But really, Bilbo hasn't "come back" at all. He was about to leave the dwarves when the goblins captured them all, and since then he's fought with a goblin, fallen to Gollum's lake for the riddle game, and escaped from Gollum and thus the mountains by the same exit as the dwarves, which is only a few hundred yards away from where he's addressing Thorin. He's never had a chance to change his mind, and probably couldn't go anywhere else but with the dwarves now even if he wanted to.

2. What does it mean for Glamdring to be, as the Great Goblin says, "bright as daylight"? It exhibits no brightness that I could see.

3. I glanced at some film-based books at the store yesterday; as was noted here in September by burgahobbit (though I missed it at the tiem), one of the books says of Thorin, "the longer the beard, the more impressive the dwarf". But Thorin obviously has a short beard. Is this a mistake, or will there be a story explaining Thorin's trimmed chin?

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CathrineB
Rohan


Dec 31 2012, 9:54am

Post #8 of 36 (538 views)
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The youngest thing... [In reply to] Can't Post

... puzzled me too. There goes the idea about the lack of facial hair was because of them being the youngest. Doesn't Ori at least have a little beard? Not that the beards actually bothers me, but yeah. Anyway it's not a biggie really.


Scot Down South
The Shire


Dec 31 2012, 9:55am

Post #9 of 36 (551 views)
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Who is the youngest [In reply to] Can't Post

Of course how would the minions of the goblin king know who was youngest ? They would take the youngest looking - which in itself raises a host of questions. Not quite the flaw it appears IMHO.


DanielLB
Immortal


Dec 31 2012, 10:14am

Post #10 of 36 (514 views)
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I was going to suggest this too [In reply to] Can't Post

And it fits fine if we ignore in all the tie-in material.

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Entwife Wandlimb
Lorien


Dec 31 2012, 1:25pm

Post #11 of 36 (438 views)
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and the weakest [In reply to] Can't Post

Ori looks like the weakest of the group, which may be more to the point of offending their natural sensibilities.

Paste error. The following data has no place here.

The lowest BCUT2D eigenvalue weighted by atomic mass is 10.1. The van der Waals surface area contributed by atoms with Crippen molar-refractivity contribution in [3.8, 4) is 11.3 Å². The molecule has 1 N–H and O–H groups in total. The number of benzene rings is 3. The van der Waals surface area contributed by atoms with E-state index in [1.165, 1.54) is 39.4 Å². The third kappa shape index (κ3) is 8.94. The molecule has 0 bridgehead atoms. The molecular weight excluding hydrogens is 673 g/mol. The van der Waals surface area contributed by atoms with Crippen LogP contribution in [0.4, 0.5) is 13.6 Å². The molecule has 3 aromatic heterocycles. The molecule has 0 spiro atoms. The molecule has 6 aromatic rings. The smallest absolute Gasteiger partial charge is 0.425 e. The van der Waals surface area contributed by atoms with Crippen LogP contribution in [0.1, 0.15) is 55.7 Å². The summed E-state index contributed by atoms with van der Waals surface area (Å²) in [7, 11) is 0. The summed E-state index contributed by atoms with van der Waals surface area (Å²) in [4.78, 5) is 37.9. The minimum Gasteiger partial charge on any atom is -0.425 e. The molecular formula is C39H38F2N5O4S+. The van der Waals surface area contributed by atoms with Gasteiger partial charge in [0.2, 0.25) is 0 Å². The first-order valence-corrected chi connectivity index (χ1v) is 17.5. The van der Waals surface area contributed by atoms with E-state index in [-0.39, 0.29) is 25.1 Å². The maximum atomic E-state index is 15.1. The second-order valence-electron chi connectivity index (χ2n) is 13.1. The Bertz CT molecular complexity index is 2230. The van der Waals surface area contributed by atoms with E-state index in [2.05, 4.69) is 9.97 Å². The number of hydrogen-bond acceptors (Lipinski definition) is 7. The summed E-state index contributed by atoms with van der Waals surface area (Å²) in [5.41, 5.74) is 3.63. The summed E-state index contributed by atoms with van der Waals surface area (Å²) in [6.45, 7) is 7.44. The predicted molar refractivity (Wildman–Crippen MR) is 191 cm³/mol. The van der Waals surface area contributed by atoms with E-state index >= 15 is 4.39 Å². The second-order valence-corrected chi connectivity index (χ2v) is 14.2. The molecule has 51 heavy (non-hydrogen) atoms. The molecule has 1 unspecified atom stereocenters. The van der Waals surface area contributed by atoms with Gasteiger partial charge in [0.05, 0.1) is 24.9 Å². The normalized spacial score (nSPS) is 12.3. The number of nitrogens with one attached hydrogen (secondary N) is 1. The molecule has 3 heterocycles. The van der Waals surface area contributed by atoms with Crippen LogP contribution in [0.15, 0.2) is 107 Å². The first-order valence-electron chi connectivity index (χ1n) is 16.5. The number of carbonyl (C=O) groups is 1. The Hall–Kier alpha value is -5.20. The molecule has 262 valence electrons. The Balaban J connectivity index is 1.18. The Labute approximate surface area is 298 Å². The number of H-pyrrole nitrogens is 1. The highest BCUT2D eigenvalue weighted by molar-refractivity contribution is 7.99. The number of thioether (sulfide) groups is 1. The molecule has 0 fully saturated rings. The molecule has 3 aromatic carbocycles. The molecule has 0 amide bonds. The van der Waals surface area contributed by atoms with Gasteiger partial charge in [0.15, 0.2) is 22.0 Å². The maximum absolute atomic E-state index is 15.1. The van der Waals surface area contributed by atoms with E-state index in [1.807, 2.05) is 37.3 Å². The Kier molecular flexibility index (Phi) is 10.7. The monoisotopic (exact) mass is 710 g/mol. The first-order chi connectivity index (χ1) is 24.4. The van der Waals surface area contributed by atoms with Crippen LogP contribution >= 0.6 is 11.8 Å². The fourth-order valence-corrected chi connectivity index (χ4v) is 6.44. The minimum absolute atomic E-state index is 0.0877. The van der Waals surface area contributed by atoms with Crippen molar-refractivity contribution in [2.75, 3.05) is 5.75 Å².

Lindele
Gondor


Dec 31 2012, 1:53pm

Post #12 of 36 (424 views)
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I wouldn't expect [In reply to] Can't Post

the Goblin King to know who the youngest is. He doesn't know their backstory and when they were all born.
He just sees the youngest looking one in front.
Having said that, It does seem that the filmmakers are suggesting that he is the youngest.
I don't think this is a mistake, just a choice by the filmmakers.


unexpectedvisitor
Rohan

Dec 31 2012, 2:58pm

Post #13 of 36 (419 views)
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while the film [In reply to] Can't Post

clearly depicts Ori as one of the youngest, it never explicitly states that he is the absolute youngest of the group--sorry, but a shot of him reacting when the Goblin King mentions "the youngest" (not necessarily a singular category) hardly qualifies.

if this kind of thing really works you up, it's difficult to imagine how you could enjoy these movies at all.


DanielLB
Immortal


Dec 31 2012, 3:01pm

Post #14 of 36 (405 views)
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It's not just the film [In reply to] Can't Post

From the Visual Companion:


Quote
Ori is the youngest and least experienced of all of The Company of Thorin Oakenshield; a gentle, sweet-natured Dwarf who has never travelled anywhere before, and never seen a Goblin let alone a terrifying dragon (except maybe in books)."


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sauget.diblosio
Tol Eressea

Dec 31 2012, 5:12pm

Post #15 of 36 (342 views)
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It's these kinds of changes i just do not get. [In reply to] Can't Post

It doesn't affect anything at all, and yet Jackson/Boyens/Walsh feel the need to change it. Not that it amounts to much in this case. It just boggles my mind.


Magpie
Immortal


Dec 31 2012, 5:59pm

Post #16 of 36 (344 views)
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I thought about that scene with Bilbo [In reply to] Can't Post

but when I tried to write down my thoughts, I realized I just didn't have a good enough memory of how things went down to articulate and explain what I thought. I did, at that moment, see Bilbo making a mental choice to invest in the quest. He may not have had a practical choice to stay but not making the mental choice would have put him at odds with continuing with the Dwarves. Once the choice is made, it's a mental shift, if nothing else.

I think I could discuss this more after another viewing or two. So it might be worth it, if you wish, to bring it up again down the road.


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Aragalen the Green
Gondor


Dec 31 2012, 6:24pm

Post #17 of 36 (318 views)
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I believe Kili is the youngest, [In reply to] Can't Post

however I always thought Fili and Kili were twins! Due to the fact they are described as wearing the same color hoods (blue) in The Hobbit, and both played fiddles; also how they are portrayed in Rankin-Bass's version.

" Well well!", said a voice. "Just look! Bilbo the hobbit on a pony, my dear! Isn't it delicious!"
"Most astonishing wonderful!"


arithmancer
Grey Havens

Dec 31 2012, 6:25pm

Post #18 of 36 (323 views)
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Could you describe for me what Ori was like in the book, please? [In reply to] Can't Post


In Reply To
It doesn't affect anything at all, and yet Jackson/Boyens/Walsh feel the need to change it. Not that it amounts to much in this case. It just boggles my mind.


They felt the need to make a number of Dwarves distinctive, something they were not (all) in the book. The only fact about Ori I can recall is that he wrote in a "fair hand" in the Elvish script, and died in Moria. To which the only relevance of his age, is that he not be too old to plausibly join Balin.